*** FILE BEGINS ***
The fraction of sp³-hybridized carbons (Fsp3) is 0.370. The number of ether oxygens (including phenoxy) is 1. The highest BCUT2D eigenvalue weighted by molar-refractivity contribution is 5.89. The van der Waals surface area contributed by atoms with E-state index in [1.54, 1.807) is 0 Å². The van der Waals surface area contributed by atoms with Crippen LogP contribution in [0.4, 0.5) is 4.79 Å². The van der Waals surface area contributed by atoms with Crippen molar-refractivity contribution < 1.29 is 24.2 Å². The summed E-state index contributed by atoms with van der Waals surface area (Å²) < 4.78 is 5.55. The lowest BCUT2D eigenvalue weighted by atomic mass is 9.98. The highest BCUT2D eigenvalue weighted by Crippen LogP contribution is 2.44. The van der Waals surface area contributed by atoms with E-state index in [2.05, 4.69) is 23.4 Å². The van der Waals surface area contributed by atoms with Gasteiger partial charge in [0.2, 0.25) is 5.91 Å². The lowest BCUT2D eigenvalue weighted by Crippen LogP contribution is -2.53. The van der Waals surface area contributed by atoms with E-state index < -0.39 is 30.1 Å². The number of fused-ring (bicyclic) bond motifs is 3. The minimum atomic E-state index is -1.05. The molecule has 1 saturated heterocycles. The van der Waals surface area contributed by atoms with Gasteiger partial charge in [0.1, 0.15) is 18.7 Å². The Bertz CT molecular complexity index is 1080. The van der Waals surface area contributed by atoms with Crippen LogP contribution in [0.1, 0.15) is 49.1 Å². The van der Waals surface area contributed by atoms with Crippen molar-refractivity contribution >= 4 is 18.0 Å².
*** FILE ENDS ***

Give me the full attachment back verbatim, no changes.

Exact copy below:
The fraction of sp³-hybridized carbons (Fsp3) is 0.370. The number of ether oxygens (including phenoxy) is 1. The highest BCUT2D eigenvalue weighted by molar-refractivity contribution is 5.89. The van der Waals surface area contributed by atoms with E-state index in [1.54, 1.807) is 0 Å². The van der Waals surface area contributed by atoms with Crippen LogP contribution in [0.4, 0.5) is 4.79 Å². The van der Waals surface area contributed by atoms with Crippen molar-refractivity contribution < 1.29 is 24.2 Å². The summed E-state index contributed by atoms with van der Waals surface area (Å²) < 4.78 is 5.55. The lowest BCUT2D eigenvalue weighted by atomic mass is 9.98. The highest BCUT2D eigenvalue weighted by Crippen LogP contribution is 2.44. The van der Waals surface area contributed by atoms with E-state index in [2.05, 4.69) is 23.4 Å². The van der Waals surface area contributed by atoms with Gasteiger partial charge in [0.2, 0.25) is 5.91 Å². The lowest BCUT2D eigenvalue weighted by Crippen LogP contribution is -2.53. The van der Waals surface area contributed by atoms with E-state index < -0.39 is 30.1 Å². The number of fused-ring (bicyclic) bond motifs is 3. The minimum atomic E-state index is -1.05. The molecule has 1 saturated heterocycles. The van der Waals surface area contributed by atoms with Gasteiger partial charge in [0.1, 0.15) is 18.7 Å². The Bertz CT molecular complexity index is 1080. The van der Waals surface area contributed by atoms with Crippen LogP contribution in [0.1, 0.15) is 49.1 Å². The van der Waals surface area contributed by atoms with Crippen molar-refractivity contribution >= 4 is 18.0 Å².